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Cervical cancer screening: Docs unconvinced on HPV DNA test
Medscape (free login required)
The US Food and Drug Administration recently approved the use of a human papillomavirus test as a primary cervical cancer screening test in women as young as 25 years, yet physicians are unlikely to ditch the Papanicolaou (Pap) test soon, experts say. Roche's cobas test is one of four HPV tests on the market, but thus far it is the only one approved for primary screening, rather than for use in conjunction with Pap tests.
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Surgery isn't only option for women with ovarian cancer genes
HealthDay News via The Philadelphia Inquirer
Breast-feeding, birth control pills and having fallopian tubes tied may help reduce ovarian cancer risk in women with BRCA gene mutations, a new review suggests. Women with BRCA gene mutations are at increased risk for breast and ovarian cancers. These findings suggest ways that women with these inherited mutations can reduce their ovarian cancer risk without having their ovaries surgically removed, the University of Pennsylvania researchers said.
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HPV vaccination bill advances, despite opposition
The Associated Press via San Francisco Chronicle
Legislation seeking to encourage HPV vaccinations of South Carolina children advanced in the state Senate. However, supporters of the effort to educate parents on the cancer risks posed by the human papillomavirus worry that the stigma surrounding the sexually transmitted disease and opposition by the governor and socially conservative legislators will kill the bill's chances to save lives.
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  ChemoFx Improves Ovarian Cancer Outcomes
ChemoFx® provides invaluable information to physicians choosing from 20+ equivalent treatment recommendations without prior knowledge of how individual patients may respond. ChemoFx determines platinum resistance in primary ovarian cancer and demonstrates longer overall survival by 14 months in recurrent ovarian cancer, making it instrumental in improving patient outcomes.


Obesity may affect cancer patients' outcomes
Scientists know obese people have an increased risk of getting several types of cancer. But a new study suggests being obese also increases the chance that some patients' cancers will come back, and increases the likelihood that those patients will die from cancer. The study was released in advance of the 2014 American Society of Clinical Oncology annual meeting, which begins on May 30.
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Proof that cancer stem cells exist?
Medical News Today
There has been much controversy over the compelling idea of cancer stem cells — a small subset of "master cells" that drives the growth and development of a patient's cancer. Now an international team of scientists that tracked the gene mutations driving cancer in patients with a rare blood condition that frequently develops into acute myeloid leukemia, says it has proved conclusively that cancer stem cells exist.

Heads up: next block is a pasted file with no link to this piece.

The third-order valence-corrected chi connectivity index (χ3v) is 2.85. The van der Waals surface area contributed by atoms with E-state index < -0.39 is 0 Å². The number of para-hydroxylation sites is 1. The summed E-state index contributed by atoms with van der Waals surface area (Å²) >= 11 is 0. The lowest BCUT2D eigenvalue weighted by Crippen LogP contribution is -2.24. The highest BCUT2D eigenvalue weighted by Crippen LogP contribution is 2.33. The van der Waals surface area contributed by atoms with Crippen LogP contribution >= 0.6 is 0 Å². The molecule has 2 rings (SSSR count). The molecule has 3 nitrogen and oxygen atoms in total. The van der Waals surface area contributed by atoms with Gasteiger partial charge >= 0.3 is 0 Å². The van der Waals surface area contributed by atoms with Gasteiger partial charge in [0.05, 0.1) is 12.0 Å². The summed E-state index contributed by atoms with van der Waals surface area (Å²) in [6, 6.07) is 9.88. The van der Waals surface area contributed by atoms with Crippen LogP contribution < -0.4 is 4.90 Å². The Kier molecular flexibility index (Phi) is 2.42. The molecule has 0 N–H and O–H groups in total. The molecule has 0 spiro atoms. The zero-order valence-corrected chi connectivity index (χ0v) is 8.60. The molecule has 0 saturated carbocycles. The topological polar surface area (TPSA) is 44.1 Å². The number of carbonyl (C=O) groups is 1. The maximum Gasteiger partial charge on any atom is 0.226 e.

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Cancer's potential on-off switch linked to epigenetics
Science Daily
A team of Boston University School of Medicine (BUSM) researchers have proposed that an "on and off" epigenetic switch could be a common mechanism behind the development of different types of cancer. Epigenetics is the phenomena whereby genetically identical cells express their genes differently, resulting in different physical traits.Researchers from the Boston University Cancer Center recently published two articles about this in Anticancer Research and Epigenomics.
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Maintenance of Certification: Petition to recall ABIM's MOC requirements hits 15,000 signatures; recertification pass rates drop below 80 percent for internal medicine
Policy and Medicine
The rally against Maintenance of Certification (MOC) continues as more and more doctors have signed a petition to recall the American Board of Internal Medicine's (ABIM) new changes to its MOC requirements. ABIM now requires MOC activities be performed every two years and for every two years thereafter. The petition, which opened on March 10, 2014, has more than 15,000 signatures.
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Breast cancer risk among childhood cancer survivors treated with radiation higher than previously thought
Journal of Clinical Oncology via Healio
Females who underwent chest irradiation during treatment for childhood cancer are at the same risk for breast cancer later in life than women with BRCA mutations, according to study results. Also, breast cancer-associated mortality among females treated for childhood cancer is substantial, results showed. The findings suggest breast cancer surveillance at a young age should be considered for these individuals, researchers wrote.
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Women's Cancer News
Colby Horton, Vice President of Publishing, 469.420.2601
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